A Farewell To Arms by Ernest Hemingway

Analysis of Part 8 (Chapters 28 - 32)

"There was no need to confuse our retreat," says Henry. "The size of the army and the fewness of the roads did that." The retreat is more chaotic than the battlefield, and that irony serves as a prime example for the indifference of the universe towards man's plight (note the unending rain and the role of mud in this section). Thousands of men flee across the countryside to avoid death, only to find it. Hemingway takes great pains to show the futility of escape from battle (clearly a symbol for life). A person can take the main road and get bombed, or take the side roads and get stuck in the mud. A soldier left behind can surrender to the enemy (Bonello) or get killed by his own paranoia-stricken people (Aymo). An officer can either be executed by his angry troops, or by the battle police in need of someone to blame defeat on. The chaos of the retreat is best exemplified by the death of Aymo, whose "killing came suddenly and unreasonably." There is no preparation and there is no reason for anything that happens.

Easily the most odious characters in this section are the battle police, who "had that beautiful detachment and devotion to stern justice of men dealing in death without being in any danger of it." These men are cold, adhering still to the notions of "justice" and "victory" which Henry rejected long ago-they do not realize that there is no order in the war. Their actions are clearly impractical, and the values they serve are dead. When Henry deserts the army, he does not feel any sense of loyalty towards these men-only contempt.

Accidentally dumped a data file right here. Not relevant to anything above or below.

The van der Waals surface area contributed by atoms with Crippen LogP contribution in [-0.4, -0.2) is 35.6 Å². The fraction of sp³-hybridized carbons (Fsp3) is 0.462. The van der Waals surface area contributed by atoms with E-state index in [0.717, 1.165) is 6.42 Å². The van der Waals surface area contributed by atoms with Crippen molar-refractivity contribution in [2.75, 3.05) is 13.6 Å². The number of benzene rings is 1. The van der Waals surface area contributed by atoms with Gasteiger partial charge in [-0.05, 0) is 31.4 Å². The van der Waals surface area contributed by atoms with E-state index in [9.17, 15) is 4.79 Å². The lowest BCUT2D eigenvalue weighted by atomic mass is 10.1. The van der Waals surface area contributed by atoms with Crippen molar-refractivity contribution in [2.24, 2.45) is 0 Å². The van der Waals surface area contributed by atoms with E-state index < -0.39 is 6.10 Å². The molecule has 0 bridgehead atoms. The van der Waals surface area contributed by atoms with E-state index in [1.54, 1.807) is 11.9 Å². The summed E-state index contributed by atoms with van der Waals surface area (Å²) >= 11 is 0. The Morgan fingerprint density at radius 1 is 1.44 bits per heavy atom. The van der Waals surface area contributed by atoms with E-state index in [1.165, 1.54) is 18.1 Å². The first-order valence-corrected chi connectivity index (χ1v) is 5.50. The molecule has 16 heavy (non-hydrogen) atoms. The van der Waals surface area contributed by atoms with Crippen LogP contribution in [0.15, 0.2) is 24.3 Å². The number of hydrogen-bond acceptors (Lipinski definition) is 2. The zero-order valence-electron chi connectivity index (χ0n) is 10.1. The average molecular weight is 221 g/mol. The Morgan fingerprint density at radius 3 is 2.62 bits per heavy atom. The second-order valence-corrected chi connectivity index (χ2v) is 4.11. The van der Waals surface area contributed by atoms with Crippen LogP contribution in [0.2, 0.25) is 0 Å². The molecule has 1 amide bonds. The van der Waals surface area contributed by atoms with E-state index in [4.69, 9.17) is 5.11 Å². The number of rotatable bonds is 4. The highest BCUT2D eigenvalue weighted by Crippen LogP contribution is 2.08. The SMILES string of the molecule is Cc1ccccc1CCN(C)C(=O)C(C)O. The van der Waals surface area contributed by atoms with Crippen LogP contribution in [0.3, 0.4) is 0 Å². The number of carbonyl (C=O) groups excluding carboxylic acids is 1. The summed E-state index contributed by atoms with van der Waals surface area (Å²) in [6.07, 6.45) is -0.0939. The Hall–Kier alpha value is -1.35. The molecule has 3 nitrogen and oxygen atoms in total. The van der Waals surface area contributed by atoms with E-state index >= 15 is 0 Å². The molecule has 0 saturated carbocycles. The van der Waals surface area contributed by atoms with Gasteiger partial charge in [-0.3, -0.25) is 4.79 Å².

The cleansing imagery of the river is a sort of baptism for Henry, washing away his obligation to the army or a higher order, and when lying atop the guns in the train Henry formulates a way to make sense from the senselessness of life. "You did not love the floor of a flat-car nor guns with canvas jackets and the smell of vaselined metal or a canvas that rain leaked through," he explains, "but you loved some one else whom now you knew was not even to be pretended there." A person does not focus his attention on the senselessness of life itself, but struggles to create order in it. In Henry's case, his relationship with Catherine defies life's senselessness.

At the end of Book 3, Henry takes his first step towards finding peace by rejecting any obligation to the world. The world has clearly dealt him an injustice, and he declares that once this happens "You were out if it now. You had no more obligation." He sets his mind away from contemplating the universe, and concentrates instead on Catherine.

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